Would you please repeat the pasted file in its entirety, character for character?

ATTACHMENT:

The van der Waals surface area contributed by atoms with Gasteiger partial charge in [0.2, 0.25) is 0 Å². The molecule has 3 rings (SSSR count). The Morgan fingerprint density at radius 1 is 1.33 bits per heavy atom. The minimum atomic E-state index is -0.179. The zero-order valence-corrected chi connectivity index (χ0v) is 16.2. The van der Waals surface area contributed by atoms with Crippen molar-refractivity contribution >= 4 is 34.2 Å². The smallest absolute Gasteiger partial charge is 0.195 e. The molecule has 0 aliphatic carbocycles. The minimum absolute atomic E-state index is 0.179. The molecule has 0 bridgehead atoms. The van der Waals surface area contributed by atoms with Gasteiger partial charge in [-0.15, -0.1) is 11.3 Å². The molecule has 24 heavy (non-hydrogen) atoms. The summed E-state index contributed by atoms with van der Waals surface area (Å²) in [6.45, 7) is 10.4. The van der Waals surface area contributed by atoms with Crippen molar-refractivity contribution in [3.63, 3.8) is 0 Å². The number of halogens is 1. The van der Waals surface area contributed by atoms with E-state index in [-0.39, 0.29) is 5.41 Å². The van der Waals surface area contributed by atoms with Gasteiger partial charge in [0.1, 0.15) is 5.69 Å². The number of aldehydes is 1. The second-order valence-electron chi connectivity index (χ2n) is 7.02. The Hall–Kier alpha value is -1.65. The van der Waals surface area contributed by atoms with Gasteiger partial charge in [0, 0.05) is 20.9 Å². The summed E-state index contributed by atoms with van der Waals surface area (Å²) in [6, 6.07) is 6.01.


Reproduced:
The van der Waals surface area contributed by atoms with Gasteiger partial charge in [0.2, 0.25) is 0 Å². The molecule has 3 rings (SSSR count). The Morgan fingerprint density at radius 1 is 1.33 bits per heavy atom. The minimum atomic E-state index is -0.179. The zero-order valence-corrected chi connectivity index (χ0v) is 16.2. The van der Waals surface area contributed by atoms with Crippen molar-refractivity contribution >= 4 is 34.2 Å². The smallest absolute Gasteiger partial charge is 0.195 e. The molecule has 0 aliphatic carbocycles. The minimum absolute atomic E-state index is 0.179. The molecule has 0 bridgehead atoms. The van der Waals surface area contributed by atoms with Gasteiger partial charge in [-0.15, -0.1) is 11.3 Å². The molecule has 24 heavy (non-hydrogen) atoms. The summed E-state index contributed by atoms with van der Waals surface area (Å²) in [6.45, 7) is 10.4. The van der Waals surface area contributed by atoms with Crippen molar-refractivity contribution in [3.63, 3.8) is 0 Å². The number of halogens is 1. The van der Waals surface area contributed by atoms with E-state index in [-0.39, 0.29) is 5.41 Å². The van der Waals surface area contributed by atoms with Gasteiger partial charge in [0.1, 0.15) is 5.69 Å². The number of aldehydes is 1. The second-order valence-electron chi connectivity index (χ2n) is 7.02. The Hall–Kier alpha value is -1.65. The van der Waals surface area contributed by atoms with Gasteiger partial charge in [0, 0.05) is 20.9 Å². The summed E-state index contributed by atoms with van der Waals surface area (Å²) in [6, 6.07) is 6.01.